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Learn how to make the base for a Vidalia sweet onion and crab souffle in this video from Chef Jeff Buben of Vidalia Restaurant.
Tags:The Base for a Vidalia Sweet Onion and Crab Souffl,monkey see,chef jeff buben,crab souffle,monkeysee,onion,onion recipes,vidalia onions,vidalia onions recipes,vidalia restaurant
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Hi! I’m Jeff Buben of Vidalia Restaurant and Bistro Bis. We’re back with more Vidalia onion recipes. This one is our Vidalia onion and lump crabmeat soufflé, a great entrée for lunch, dinner or a great appetizer for an elegant dinner. And let me take you through the ingredients for our next step. This is the béchamel. This is the base for all soufflés, both savory and sweet. Some sweet recipes use the pastry cream but for a savory soufflé, the béchamel is great. We’re going to take today, we’re going to take to three tablespoons of butter, three tablespoons of flour, one cup of milk, 4 egg yolks, we’ve separated the egg whites for the second part of our soufflé. We have a quarter cup of Grier cheese. We have salt, freshly ground pepper, a little pinch of nutmeg, a little pinch of cayenne.
And we’re going to need today a medium heat again. We’re going to take a medium sauce pan and get started. We’re going to get our butter. Add our butter to the pan. Melt our butter, let that melt nice and beautiful. And then we are going to make a rue, the rue is flower and butter, usually equal parts in most recipes that you will find. So, we’re going to melt our butter down and the flower is going to be added to that. The most important part about a béchamel is letting the flower and the butter cook completely, so we’ve cooked all the starch up, that will have a much cleaner taste and a much richer taste to your béchamel and you won’t have that flowery taste to it. The one thing that you don’t want to do is you don’t want to over color your butter or your flower or you’ll make a brown a rue and then you’ll need to cook that and then you’ll have a completely different recipe. So once our butter has melted, we’ll add the flower.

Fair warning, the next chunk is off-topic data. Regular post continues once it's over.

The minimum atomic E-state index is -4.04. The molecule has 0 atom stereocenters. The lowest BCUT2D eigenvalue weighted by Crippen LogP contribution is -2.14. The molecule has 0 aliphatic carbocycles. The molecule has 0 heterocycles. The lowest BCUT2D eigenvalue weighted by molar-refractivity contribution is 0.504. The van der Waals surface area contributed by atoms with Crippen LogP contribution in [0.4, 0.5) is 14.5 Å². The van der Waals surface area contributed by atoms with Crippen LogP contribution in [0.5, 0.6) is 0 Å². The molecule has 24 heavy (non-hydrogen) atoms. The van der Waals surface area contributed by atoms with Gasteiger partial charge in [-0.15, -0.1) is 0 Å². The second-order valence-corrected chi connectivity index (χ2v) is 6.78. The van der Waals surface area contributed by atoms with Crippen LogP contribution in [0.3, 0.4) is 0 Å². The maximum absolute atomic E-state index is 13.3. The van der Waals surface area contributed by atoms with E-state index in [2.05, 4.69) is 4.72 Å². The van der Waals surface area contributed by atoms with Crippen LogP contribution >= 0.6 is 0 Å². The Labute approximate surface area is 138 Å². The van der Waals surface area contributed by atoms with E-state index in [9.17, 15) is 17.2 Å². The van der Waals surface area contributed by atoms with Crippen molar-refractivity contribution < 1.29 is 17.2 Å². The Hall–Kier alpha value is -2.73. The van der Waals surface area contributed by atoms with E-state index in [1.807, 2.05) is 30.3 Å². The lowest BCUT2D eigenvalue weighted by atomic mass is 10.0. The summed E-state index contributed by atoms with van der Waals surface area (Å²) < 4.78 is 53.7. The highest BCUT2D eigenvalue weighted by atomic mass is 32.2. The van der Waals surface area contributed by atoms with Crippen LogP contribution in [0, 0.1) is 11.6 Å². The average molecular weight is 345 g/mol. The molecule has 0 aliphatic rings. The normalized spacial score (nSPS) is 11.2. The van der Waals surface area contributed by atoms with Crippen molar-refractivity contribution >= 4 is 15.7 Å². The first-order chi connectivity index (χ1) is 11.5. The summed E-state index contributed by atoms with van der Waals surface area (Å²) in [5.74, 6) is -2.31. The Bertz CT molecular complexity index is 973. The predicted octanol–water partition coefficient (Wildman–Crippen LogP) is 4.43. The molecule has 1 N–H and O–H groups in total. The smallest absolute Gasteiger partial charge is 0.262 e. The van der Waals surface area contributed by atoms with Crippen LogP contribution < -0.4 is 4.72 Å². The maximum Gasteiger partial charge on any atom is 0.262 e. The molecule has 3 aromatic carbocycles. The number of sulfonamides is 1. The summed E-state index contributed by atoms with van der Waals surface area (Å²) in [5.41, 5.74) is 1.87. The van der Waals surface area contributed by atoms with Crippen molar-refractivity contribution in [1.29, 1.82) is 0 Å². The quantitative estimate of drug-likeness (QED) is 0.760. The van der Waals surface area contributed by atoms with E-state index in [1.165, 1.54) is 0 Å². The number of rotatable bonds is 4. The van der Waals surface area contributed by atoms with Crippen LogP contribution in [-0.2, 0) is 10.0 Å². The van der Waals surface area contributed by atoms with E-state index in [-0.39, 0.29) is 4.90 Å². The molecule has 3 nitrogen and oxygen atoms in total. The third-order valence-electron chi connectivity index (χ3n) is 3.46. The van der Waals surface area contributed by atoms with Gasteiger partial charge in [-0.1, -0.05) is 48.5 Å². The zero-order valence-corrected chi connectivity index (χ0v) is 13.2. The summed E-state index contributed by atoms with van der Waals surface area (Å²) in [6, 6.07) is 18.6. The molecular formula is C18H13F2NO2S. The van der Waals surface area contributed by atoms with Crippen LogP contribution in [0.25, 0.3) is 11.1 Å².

Again, when you're mix in dry ingredients, everything needs to go at it one time. Stir vigorously to get it all incorporated and get the lumps out. And as you see what's happening, the butter is starting to incorporate nice and smooth with it, the flower and we’re letting that cook and you see--once it kind of pulls away from the bottom of the pan, that’s usually your indication that the flower is completely absorbed with the butter and you have achieved that. And you kind of want a little bit of a sandy finish to it as what is referred to. To that we’re going to add our milk. And if you have a hot rue, you want to add a cold milk. It’s always good to add opposite extremes of temperature and not like streams. Continue stirring, until well incorporated.
Now, in order for that flower to react with the milk and create our béchamel, we need to make sure that it comes to a complete boil because at that point we will have absorbed all the flower in the butter and absorbed all the starch into the liquid and we’ll create the right texture for a béchamel. We continue to stir that. Now, we have it all incorporated. We just have to wait for it to come up. That looks wonderful. To that, we are going to add our grated Grier cheese because we want that to melt. We don’t want it to cook too far. We’ll let that melt in the cheese. Get that melted in nice and beautiful and you see how that sticking it up. And the cheese is melting at the same time. And there we have our thick béchamel, nice and beautiful, look at that, that silky béchamel. And that’s what we’re looking for, that beautiful creamy texture full of cheese, nice and gorgeous.
Now, we have to season that with a little freshly ground pepper, two or three turns, a little salt. I like top put a little cayenne for just a little zip to that and a little freshly grated nutmeg. Kind of adds a sweet spiciness to the béchamel. With that, you incorporate that. Remove it from the fire. Let it cool down slightly before we add our egg yolks and the reason we want to do that is just that we don’t cook the egg yolks in the béchamel. So we add slowly our egg yolks to the béchamel, one at a time or just enough until you get them incorporated. And there we have our egg yolks inside our béchamel. Again, that’s still staying beautifully creamy. The egg yolks are in. They have incorporated well. And there you have the base for your soufflé, your béchamel.